Titolo: Opera on Screen
Casa editrice: Yale University Press
Condizione libro: Good
0300191413 Bumped and creased book with tears to the extremities, but not affecting the text block - GOOD. Codice inventario libreria Z0300191413Z3
Riassunto: What happens to opera when it?s presented on the screen? How does an opera change when it becomes a movie, a television presentation, or a video? This book is the first to explore opera and its treatment on the screen from a musicologist?s perspective. Marcia Citron provides a fascinating history of the nearly 100-year-old genre, examines landmark works of opera on screen from a variety of viewpoints, and shows how different electronic media shape the conception of this art form.
The book begins with a comprehensive survey of the origins and development of screen opera. Citron then focuses on such significant works as Franco Zeffirelli?s Otello, Francesco Rosi?s Bizet?s Carmen, Joseph Losey?s Don Giovanni, Michael Powell and Emeric Pressburger?s Tales of Hoffmann, Hans-Jürgen Syberberg?s Parsifal, Peter Sellars?s four opera productions for television, and the celebrated relay telecast of Otello from the Royal Opera House in London. The author draws on ideas from diverse fields, including media studies and gender studies, to examine issues ranging from the relationship between sound and image to the place of the viewer in relation to the spectacle. As she raises questions about divisions between high art and popular art and about the tensions between live and reproduced art forms, Citron reveals how screen treatments reinforce opera?s vitality in a media-intensive age.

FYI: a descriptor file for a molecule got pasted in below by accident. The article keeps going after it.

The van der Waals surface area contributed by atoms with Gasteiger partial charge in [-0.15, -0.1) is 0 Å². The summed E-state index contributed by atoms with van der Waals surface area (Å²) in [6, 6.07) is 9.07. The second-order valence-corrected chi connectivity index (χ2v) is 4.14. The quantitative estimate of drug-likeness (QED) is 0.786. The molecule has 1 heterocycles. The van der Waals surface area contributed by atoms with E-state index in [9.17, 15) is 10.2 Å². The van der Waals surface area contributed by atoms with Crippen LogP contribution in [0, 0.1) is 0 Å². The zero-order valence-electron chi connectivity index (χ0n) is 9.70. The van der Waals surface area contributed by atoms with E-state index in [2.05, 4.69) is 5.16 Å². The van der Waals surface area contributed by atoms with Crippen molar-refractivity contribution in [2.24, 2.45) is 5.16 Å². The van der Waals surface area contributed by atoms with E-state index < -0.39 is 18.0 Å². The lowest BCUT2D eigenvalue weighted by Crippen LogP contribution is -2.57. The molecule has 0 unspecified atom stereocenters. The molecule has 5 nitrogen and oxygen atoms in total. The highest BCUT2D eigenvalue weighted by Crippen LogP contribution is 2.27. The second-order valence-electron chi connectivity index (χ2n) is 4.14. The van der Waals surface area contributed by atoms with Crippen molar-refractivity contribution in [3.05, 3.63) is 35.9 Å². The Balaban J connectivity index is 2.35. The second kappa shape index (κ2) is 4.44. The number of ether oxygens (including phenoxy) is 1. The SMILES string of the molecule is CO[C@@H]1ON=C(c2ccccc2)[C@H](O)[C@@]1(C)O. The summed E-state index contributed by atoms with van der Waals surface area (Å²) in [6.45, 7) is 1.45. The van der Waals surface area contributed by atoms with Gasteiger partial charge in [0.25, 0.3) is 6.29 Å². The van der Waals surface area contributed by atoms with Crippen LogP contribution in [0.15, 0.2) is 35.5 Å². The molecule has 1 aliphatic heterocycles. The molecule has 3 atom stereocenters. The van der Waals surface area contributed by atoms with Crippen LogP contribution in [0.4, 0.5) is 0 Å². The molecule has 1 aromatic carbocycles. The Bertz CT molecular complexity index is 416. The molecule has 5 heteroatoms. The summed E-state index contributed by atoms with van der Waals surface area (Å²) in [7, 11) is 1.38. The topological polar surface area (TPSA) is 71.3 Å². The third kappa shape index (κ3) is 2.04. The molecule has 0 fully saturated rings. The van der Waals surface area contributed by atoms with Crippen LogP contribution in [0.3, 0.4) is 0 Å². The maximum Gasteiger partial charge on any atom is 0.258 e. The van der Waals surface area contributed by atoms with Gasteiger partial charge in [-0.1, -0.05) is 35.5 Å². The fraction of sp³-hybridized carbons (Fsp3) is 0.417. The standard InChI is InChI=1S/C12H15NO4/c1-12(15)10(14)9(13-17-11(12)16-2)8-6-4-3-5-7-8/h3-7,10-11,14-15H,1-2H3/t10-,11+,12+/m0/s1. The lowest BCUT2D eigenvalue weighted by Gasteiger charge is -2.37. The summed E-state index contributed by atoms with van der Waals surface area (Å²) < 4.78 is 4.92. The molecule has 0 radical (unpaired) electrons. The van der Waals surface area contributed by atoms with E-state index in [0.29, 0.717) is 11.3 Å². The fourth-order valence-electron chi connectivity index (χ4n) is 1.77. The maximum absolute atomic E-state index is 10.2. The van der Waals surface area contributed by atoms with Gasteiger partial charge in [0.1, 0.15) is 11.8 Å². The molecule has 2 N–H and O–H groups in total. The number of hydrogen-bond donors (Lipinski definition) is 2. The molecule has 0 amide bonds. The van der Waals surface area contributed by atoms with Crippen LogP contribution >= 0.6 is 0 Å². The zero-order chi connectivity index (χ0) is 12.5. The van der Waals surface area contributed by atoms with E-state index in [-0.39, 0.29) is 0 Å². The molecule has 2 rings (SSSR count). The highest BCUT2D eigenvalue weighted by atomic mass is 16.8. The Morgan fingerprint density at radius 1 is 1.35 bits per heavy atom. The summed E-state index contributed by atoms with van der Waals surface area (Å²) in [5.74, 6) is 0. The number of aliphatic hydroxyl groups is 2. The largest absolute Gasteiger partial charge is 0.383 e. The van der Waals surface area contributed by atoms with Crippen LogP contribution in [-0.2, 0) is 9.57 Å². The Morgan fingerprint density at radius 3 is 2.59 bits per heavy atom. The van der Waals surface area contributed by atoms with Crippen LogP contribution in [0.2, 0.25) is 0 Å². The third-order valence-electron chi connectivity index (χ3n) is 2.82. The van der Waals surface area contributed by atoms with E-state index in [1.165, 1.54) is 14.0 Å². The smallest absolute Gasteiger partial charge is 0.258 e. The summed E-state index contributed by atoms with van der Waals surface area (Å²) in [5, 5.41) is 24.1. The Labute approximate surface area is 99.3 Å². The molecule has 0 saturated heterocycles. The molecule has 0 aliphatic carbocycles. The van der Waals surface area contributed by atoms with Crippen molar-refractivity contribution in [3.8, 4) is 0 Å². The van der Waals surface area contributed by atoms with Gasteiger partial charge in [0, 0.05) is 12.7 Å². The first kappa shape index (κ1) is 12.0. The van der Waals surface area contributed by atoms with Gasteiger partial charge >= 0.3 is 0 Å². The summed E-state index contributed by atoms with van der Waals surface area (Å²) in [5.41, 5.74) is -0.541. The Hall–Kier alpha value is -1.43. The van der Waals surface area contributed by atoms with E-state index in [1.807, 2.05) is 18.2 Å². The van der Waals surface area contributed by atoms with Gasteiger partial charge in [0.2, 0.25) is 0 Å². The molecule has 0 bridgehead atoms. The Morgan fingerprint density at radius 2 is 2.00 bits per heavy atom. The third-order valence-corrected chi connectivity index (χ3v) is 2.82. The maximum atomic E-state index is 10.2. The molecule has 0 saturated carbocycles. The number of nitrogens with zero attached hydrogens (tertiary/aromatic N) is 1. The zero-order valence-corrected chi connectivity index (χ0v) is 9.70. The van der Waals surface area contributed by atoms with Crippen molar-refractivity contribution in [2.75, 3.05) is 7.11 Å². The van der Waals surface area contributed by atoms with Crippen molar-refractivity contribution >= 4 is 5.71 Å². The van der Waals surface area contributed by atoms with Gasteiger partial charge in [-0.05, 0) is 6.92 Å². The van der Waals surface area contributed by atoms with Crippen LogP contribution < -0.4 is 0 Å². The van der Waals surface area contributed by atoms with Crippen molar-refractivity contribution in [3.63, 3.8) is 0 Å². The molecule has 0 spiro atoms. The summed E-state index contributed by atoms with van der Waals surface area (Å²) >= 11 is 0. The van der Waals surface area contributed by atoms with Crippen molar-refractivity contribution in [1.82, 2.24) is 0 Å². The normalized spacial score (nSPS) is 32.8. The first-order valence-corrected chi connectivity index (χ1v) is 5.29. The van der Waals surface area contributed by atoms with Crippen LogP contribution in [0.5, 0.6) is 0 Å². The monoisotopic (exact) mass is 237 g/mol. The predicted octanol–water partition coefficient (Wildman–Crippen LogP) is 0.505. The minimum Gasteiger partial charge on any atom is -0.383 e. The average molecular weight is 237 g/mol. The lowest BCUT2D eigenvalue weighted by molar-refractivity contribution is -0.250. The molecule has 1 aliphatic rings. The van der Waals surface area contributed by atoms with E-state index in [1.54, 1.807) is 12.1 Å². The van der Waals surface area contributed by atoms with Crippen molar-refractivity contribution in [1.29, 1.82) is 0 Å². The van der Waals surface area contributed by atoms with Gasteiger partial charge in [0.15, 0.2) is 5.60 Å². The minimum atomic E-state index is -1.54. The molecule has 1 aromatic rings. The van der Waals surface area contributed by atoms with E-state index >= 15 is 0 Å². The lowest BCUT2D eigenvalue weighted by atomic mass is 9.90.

Recensione: For many opera fans, a live performance is a rare luxury. Film and television are infinitely more accessible, with new productions out on video all the time. How do we square a long, slow art form with the agitated media of the 21st century?
Marcia J. Citron, a musicologist at Rice University, finds a richly varied field. Hans-Jürgen Syberberg's Parsifal exploits film's ability to produce cognitive gaps, such as a man's voice emerging from a woman's mouth. Michael Powell and Emeric Pressburger's Tales of Hoffmann uses a cast of dancers while unseen singers carry the vocal line; the split between sound and image gives it a silent movie's abstractness. Looking at Peter Sellars's productions of Don Giovanni on video, Citron shows how the camera enhances these contemporary settings of 18th-century works. Sellars rethinks Mozartian ensemble numbers--which normally function to bring characters onto common ground--by trapping his performers in isolated close-ups. A good deal of Citron's analysis of Sellars, though, pertains to his original staging, not the video treatments as such, begging the question of exactly when a screen version can be considered a distinct work. The blurry line between a screen opera and the mere opera it originated from is one she crosses repeatedly.
Citron, whose prose is marred by academic jargon, is at her best when she's enthusiastic. Discussing Francesco Rosi's Georges Bizet's Carmen, she documents the way the nonnaturalistic conventions of opera fit into an "everyday" film context: the layer of nonmusical sounds that grounds the story in a recognizable world; the score that at times recedes from the foreground, like a soundtrack; the dusty palette that undercuts the "idealizing travelogue" effect of the Andalusian settings.
Rosi's movie may not be part of a separate discipline but simply an interpretation that draws on the techniques at its disposal. Still, if film and video offer new ways of conceiving opera, of bringing it to more people in an evening than fit into La Scala in a year, who can complain? --David Olivenbaum
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Libreria AbeBooks dal: 7 giugno 2002
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